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Case Study: Rhode Island Hospital’s Journey From The Sidelines To Optimized Demand-Side Energy Management

October 03, 2018

When a new EPA law threatened demand-side energy management at the largest hospital in The Ocean State, CPower answered the call.

The moment he learned what the EPA’s law meant for diesel generators participating in demand-side energy management, Marc Leduc figured he and Rhode Island Hospital had a problem.

The largest hospital in its state, Rhode Island Hospital is the only Level I trauma center for southeastern New England and provides expert staff and equipment in emergency situations 24 hours a day. Round-the-clock electricity consumption is both an operational necessity and a huge expense for the hospital.

For Mr. Leduc, the hospital’s Chief Engineer since 2011, executing an optimized demand-side management strategy has proven the best way to offset what would otherwise be a hefty energy spend.

Rhode Island Hospital generates half of the electricity it consumes with its onsite generation plant, consisting of four steam generators and three diesel generators. Even with such self-sufficiency, the hospital still purchases half its electricity from the grid–as much as 5 MW on a hot summer day–which comes with capacity charges that have been on the rise throughout New England for the last several years.

Enter CPower and demand-side energy management.

Since 2007, Rhode Island Hospital and CPower’s Bill Cratty, a veteran of the energy industry since 1964, have collaborated on a demand-side energy management strategy that allows the hospital to save on electricity costs with peak demand management and earn revenue with demand response.

The hospital’s three diesel generators have played a starring role in its demand-side success.

The Challenge: Upgrading to Compliance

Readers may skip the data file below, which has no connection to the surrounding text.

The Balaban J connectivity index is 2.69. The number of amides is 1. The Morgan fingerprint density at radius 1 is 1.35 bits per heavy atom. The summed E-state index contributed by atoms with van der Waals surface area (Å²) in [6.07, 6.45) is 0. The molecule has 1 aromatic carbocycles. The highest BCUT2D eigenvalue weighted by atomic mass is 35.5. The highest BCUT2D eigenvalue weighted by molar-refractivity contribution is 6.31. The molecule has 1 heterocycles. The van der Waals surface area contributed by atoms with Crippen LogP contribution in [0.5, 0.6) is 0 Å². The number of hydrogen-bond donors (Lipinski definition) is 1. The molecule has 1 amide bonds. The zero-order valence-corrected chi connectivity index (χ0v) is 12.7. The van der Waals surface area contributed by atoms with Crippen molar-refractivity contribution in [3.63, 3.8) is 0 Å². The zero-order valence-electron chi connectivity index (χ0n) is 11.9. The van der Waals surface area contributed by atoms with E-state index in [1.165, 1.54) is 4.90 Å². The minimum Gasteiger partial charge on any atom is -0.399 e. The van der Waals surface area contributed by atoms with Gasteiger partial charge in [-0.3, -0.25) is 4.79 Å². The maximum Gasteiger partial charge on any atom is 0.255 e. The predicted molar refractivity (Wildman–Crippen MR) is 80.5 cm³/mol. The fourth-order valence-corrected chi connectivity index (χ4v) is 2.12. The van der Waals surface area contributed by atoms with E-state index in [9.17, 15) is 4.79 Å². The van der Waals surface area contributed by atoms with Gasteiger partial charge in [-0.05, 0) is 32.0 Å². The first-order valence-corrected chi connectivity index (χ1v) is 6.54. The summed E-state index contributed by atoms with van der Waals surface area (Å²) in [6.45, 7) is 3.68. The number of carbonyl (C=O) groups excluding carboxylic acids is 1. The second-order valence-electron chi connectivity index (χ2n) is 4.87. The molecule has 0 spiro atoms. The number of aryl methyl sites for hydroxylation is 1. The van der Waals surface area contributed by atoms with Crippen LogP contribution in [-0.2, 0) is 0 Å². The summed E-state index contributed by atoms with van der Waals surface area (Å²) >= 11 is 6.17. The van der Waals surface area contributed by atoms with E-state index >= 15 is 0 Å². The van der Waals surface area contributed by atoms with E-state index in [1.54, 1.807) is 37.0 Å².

Until the Spring of 2017, Rhode Island Hospital used its diesel generator set to power its facilities when the hospital curtailed its load from the grid as part of a peak demand management program, which lowers the hospital’s capacity tag and results in reduced capacity charges the following year. The hospital also routinely fired up its generators during demand response events, which pay participants for using less energy when the grid is stressed or electricity prices are high.

For Rhode Island Hospital, an optimized demand-side energy management strategy utilizing its diesel generators was essential in offsetting its energy spend.

In 2013, the Environmental Protection Agency enacted the National Emission Standards for Hazardous Air Pollutants for Reciprocating Internal Combustion Engines (NESHAP/RICE) to regulate pollutants emitted from stationary diesel engines. Part of those standards allowed for the limited use of backup generators for demand response.

In 2015, the U.S. Court of Appeals for the District of Columbia Circuit overturned the specific rules that allowed backup generators to participate in demand response.

Implemented in May 2016, the Court’s ruling mandates that only backup generators that meet the NESHAP/RICE standards are permitted to be used during emergency demand response dispatches. Two of Rhode Island Hospitals three diesel generators, each supplying 2 MW, were non-compliant and could no longer be used during demand response events.

“It [the law] was a big hit for us,” says Mr. Leduc. “Not only [did we lose] the money we generate from the [demand response] program, but the reduction of the peak load for capacity was probably the biggest hit for us, budget-wise. Capacity charges are right now about 25% of our budget.”